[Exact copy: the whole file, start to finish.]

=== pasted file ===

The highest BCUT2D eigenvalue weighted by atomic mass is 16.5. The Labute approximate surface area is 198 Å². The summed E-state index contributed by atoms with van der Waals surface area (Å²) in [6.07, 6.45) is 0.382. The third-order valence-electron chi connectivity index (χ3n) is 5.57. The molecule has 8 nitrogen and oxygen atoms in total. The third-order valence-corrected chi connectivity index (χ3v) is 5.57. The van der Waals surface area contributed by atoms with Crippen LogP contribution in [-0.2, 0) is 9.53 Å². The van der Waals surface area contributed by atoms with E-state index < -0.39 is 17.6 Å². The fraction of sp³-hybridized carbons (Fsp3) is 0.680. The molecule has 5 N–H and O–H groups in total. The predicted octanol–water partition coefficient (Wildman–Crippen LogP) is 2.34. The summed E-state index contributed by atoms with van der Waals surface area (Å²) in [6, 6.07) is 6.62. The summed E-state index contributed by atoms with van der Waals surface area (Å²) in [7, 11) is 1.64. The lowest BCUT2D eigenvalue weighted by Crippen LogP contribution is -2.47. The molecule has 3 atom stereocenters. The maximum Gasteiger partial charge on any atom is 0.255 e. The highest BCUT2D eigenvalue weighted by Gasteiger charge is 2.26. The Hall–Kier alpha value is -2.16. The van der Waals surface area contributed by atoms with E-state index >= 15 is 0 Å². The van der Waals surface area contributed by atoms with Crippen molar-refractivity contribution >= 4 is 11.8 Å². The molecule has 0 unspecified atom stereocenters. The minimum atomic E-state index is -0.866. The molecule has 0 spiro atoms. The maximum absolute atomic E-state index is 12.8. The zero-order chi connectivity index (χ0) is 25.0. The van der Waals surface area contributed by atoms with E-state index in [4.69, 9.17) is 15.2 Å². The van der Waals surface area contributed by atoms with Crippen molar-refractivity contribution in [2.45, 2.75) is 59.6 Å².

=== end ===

The highest BCUT2D eigenvalue weighted by atomic mass is 16.5. The Labute approximate surface area is 198 Å². The summed E-state index contributed by atoms with van der Waals surface area (Å²) in [6.07, 6.45) is 0.382. The third-order valence-electron chi connectivity index (χ3n) is 5.57. The molecule has 8 nitrogen and oxygen atoms in total. The third-order valence-corrected chi connectivity index (χ3v) is 5.57. The van der Waals surface area contributed by atoms with Crippen LogP contribution in [-0.2, 0) is 9.53 Å². The van der Waals surface area contributed by atoms with E-state index < -0.39 is 17.6 Å². The fraction of sp³-hybridized carbons (Fsp3) is 0.680. The molecule has 5 N–H and O–H groups in total. The predicted octanol–water partition coefficient (Wildman–Crippen LogP) is 2.34. The summed E-state index contributed by atoms with van der Waals surface area (Å²) in [6, 6.07) is 6.62. The summed E-state index contributed by atoms with van der Waals surface area (Å²) in [7, 11) is 1.64. The lowest BCUT2D eigenvalue weighted by Crippen LogP contribution is -2.47. The molecule has 3 atom stereocenters. The maximum Gasteiger partial charge on any atom is 0.255 e. The highest BCUT2D eigenvalue weighted by Gasteiger charge is 2.26. The Hall–Kier alpha value is -2.16. The van der Waals surface area contributed by atoms with E-state index >= 15 is 0 Å². The van der Waals surface area contributed by atoms with Crippen molar-refractivity contribution >= 4 is 11.8 Å². The molecule has 0 unspecified atom stereocenters. The minimum atomic E-state index is -0.866. The molecule has 0 spiro atoms. The maximum absolute atomic E-state index is 12.8. The zero-order chi connectivity index (χ0) is 25.0. The van der Waals surface area contributed by atoms with E-state index in [4.69, 9.17) is 15.2 Å². The van der Waals surface area contributed by atoms with Crippen molar-refractivity contribution in [2.45, 2.75) is 59.6 Å².